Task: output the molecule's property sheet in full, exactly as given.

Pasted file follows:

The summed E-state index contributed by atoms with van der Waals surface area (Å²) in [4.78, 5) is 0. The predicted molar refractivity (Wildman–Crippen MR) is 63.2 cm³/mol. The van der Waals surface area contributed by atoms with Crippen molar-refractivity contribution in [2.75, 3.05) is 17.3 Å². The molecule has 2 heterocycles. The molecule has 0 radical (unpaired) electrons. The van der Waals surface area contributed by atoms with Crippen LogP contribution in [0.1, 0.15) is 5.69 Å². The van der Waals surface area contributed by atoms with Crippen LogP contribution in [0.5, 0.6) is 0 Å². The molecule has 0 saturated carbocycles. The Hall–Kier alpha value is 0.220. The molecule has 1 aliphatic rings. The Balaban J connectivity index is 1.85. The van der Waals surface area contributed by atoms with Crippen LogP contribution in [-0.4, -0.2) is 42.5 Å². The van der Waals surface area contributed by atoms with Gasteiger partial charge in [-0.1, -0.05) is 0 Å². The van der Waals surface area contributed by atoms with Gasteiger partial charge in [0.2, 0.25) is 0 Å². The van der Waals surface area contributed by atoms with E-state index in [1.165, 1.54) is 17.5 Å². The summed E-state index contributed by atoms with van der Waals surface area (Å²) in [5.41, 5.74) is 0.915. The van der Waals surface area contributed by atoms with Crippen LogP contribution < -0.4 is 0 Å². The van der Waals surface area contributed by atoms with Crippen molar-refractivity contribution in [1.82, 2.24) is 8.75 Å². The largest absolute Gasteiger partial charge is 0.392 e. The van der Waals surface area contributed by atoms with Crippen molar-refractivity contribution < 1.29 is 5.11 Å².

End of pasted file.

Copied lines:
The summed E-state index contributed by atoms with van der Waals surface area (Å²) in [4.78, 5) is 0. The predicted molar refractivity (Wildman–Crippen MR) is 63.2 cm³/mol. The van der Waals surface area contributed by atoms with Crippen molar-refractivity contribution in [2.75, 3.05) is 17.3 Å². The molecule has 2 heterocycles. The molecule has 0 radical (unpaired) electrons. The van der Waals surface area contributed by atoms with Crippen LogP contribution in [0.1, 0.15) is 5.69 Å². The van der Waals surface area contributed by atoms with Crippen LogP contribution in [0.5, 0.6) is 0 Å². The molecule has 0 saturated carbocycles. The Hall–Kier alpha value is 0.220. The molecule has 1 aliphatic rings. The Balaban J connectivity index is 1.85. The van der Waals surface area contributed by atoms with Crippen LogP contribution in [-0.4, -0.2) is 42.5 Å². The van der Waals surface area contributed by atoms with Gasteiger partial charge in [-0.1, -0.05) is 0 Å². The van der Waals surface area contributed by atoms with Gasteiger partial charge in [0.2, 0.25) is 0 Å². The van der Waals surface area contributed by atoms with E-state index in [1.165, 1.54) is 17.5 Å². The summed E-state index contributed by atoms with van der Waals surface area (Å²) in [5.41, 5.74) is 0.915. The van der Waals surface area contributed by atoms with Crippen LogP contribution < -0.4 is 0 Å². The van der Waals surface area contributed by atoms with Crippen molar-refractivity contribution in [1.82, 2.24) is 8.75 Å². The largest absolute Gasteiger partial charge is 0.392 e. The van der Waals surface area contributed by atoms with Crippen molar-refractivity contribution < 1.29 is 5.11 Å².